FIG. 27 shows an example ETC system scheduled to be put into practical use. In this drawing, a vehicle 1 is equipped with an on-vehicle radio device 2. A road antenna 4 is mounted on a post 3 and at a position above a road R. Radio communication is established between the on-vehicle radio device 2 and the road antenna 4. A vehicle sensor 5 is disposed on either side of the road R for optically detecting passage of the vehicle 1.

The antenna 4 establishes radio communication with on-vehicle radio device 2 mounted in a vehicle 1 which is passing through the post 3, to thereby specify the owner of the vehicle 1 through use of the radio device 2. For example, ID information to be used for specifying the owner of the vehicle 1 is written in the on-vehicle radio device 2.

A toll and information for specifying the owner of the vehicle 1 are written into a storage area of the antenna 4 every time the vehicle 1 passes through the post 3. The toll and the vehicle owner ID information, which have been acquired while the vehicle 1 passes through the post 3, are transmitted to an unillustrated center by way of the antenna 4. The unillustrated center summarizes tolls and on a monthly basis collects the tolls from the owner of the vehicle 1 that has passed through the post 3.

In this system, after a vehicle detector 5 disposed on the road of a turnpike has detected passage of the vehicle 1, radio communication pertaining to a toll is established between the antenna 4 and the on-vehicle radio device 2. Accordingly, collection of tolls is performed smoothly without involvement of temporary stopping of a traveling vehicle.

In terms of design of the ETC system, there is specified a coverage area of radio communication established between the on-vehicle radio device 2 and the road antenna 4. FIG. 28 is a plan view showing an example coverage area. A hatched communications area F1 is a range within which radio communication can be established between the on-vehicle radio device 2 and the road antenna 4. The remaining area; i.e., a non-response area F2, is a range in which radio communication is not permitted.

An electric field level of the road antenna 4 chiefly determines whether or not radio communication is feasible. In a case where the electric field of the road antenna 4 is greater than a predetermined level, the on-vehicle radio device 2 can perform a receiving operation, thus enabling radio communication. In contrast, in a case where the electric field of the road antenna 4 is less than a predetermined non-response level, the on-vehicle radio device 2 cannot perform a receiving operation. Accordingly, the area where the on-vehicle radio device 2 cannot establish radio communication is taken as a non-response area.

In the previously-described case, the road antenna 4 has a sharp directional pattern, and an angle at which the road antenna 4 is mounted on the post 3 greatly affects the distribution of electric field. FIG. 29 shows an example road antenna 4 mounted on the post 3. FIG. 30 shows an example distribution of receiving electric field at a position 1 meter elevated from the road R and with respect to the direction in which the vehicle travels.

As shown in FIG. 30, an electric field level L1 designates a communicable threshold level, and an electric field level L2 designates a non-response threshold level. From FIG. 30, it is understood that the communications area F1 and the non-response area F2, which are shown in FIG. 28, are embodied by reference to these threshold levels.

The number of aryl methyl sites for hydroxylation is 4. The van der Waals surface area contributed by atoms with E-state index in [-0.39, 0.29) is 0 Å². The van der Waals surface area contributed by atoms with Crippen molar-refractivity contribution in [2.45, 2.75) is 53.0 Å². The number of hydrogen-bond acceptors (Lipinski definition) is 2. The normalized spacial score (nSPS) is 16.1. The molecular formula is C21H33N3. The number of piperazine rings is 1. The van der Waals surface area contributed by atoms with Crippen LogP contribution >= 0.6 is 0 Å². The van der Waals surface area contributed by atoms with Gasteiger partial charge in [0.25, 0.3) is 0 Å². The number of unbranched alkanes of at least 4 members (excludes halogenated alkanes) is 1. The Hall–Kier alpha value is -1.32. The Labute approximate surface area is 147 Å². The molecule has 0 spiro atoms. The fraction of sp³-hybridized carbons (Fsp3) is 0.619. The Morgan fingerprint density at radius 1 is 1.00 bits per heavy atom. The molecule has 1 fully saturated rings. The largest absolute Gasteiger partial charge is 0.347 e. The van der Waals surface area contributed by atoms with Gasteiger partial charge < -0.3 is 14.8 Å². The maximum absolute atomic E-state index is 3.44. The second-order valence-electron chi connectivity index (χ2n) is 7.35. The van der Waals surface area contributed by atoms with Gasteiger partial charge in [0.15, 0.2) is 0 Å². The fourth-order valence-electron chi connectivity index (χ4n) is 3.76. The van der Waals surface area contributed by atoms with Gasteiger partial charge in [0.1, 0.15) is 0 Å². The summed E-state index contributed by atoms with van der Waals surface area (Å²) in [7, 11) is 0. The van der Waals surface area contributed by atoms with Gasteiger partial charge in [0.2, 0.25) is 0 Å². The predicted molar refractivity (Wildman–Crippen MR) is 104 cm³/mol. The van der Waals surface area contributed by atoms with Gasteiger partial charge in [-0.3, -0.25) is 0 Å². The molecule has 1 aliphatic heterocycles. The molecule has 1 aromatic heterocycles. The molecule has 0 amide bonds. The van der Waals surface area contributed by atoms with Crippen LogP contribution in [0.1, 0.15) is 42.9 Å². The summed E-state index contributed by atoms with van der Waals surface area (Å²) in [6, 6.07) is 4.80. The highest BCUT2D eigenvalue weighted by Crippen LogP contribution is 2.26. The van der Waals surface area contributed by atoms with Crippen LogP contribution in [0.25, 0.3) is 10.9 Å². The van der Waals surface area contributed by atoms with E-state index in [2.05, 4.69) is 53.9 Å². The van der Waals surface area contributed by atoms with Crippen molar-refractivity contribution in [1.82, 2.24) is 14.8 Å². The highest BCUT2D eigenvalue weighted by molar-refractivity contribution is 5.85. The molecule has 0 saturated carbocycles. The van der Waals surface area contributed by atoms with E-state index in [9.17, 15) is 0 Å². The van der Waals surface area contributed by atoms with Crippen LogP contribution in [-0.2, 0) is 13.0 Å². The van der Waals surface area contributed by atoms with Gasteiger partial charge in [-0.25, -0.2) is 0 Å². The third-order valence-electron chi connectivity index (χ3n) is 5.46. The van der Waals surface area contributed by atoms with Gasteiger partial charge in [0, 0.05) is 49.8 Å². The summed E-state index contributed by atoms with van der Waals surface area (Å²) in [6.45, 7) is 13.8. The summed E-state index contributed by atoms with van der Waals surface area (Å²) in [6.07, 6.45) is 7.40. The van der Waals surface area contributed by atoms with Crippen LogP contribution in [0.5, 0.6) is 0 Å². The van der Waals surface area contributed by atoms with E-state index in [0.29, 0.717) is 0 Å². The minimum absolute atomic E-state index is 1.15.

FIG. 31 shows an example distribution of an electric field produced in a case where only an angle θ at which the road antenna 4 is mounted and is shown in FIG. 29 is changed. In this case, the predetermined communications area F1 shown in FIG. 28 is not ensured, and receiving power—which is greater than the communicable threshold value level L1 and at which the on-vehicle radio device 2 can perform a receiving operation—exists in the non-response area F2. There is a possibility of the ETC system yielding a failure.

For example, as shown in FIG. 32, in a case where a vehicle 1A having no on-vehicle radio device and a vehicle 1B having an on-vehicle radio device passes through the ETC system while the vehicle 1B is following close behind the vehicle 1A, the vehicle sensors 5 detect the vehicle 1A. However, radio communication is established between the road antenna 4 and the on-vehicle radio device 2 of the vehicle 1B. As a result, the ETC system yields a failure, thereby permitting passage of the vehicle 1A without charge.

In order to prevent a failure, means for ascertaining in advance an angle θ at which the road antenna 4 is mounted (hereinafter referred to simply as a “mount angle”) becomes necessary. At the time of installation of the road antenna 4, the post 3 standing at a height of 5 m or more is fixed through use of a bucket vehicle or a like vehicle. After installation of the road antenna 4, the mount angle θ of the road antenna 4 cannot be readily ascertained. However, it is thought that after installation the mount angle θ of the road antenna 4 may be changed by a blow or an earthquake.

FIG. 33 is a plan view showing an example coverage area. As shown in FIG. 33, in terms of design of the ETC system, there is specified a coverage area of radio communication established between the on-vehicle radio device 2 and the road antenna 4. A communications area F1 is a range within which radio communication can be established between the on-vehicle radio device 2 and the road antenna 4. The remaining area is a range in which radio communication is not permitted.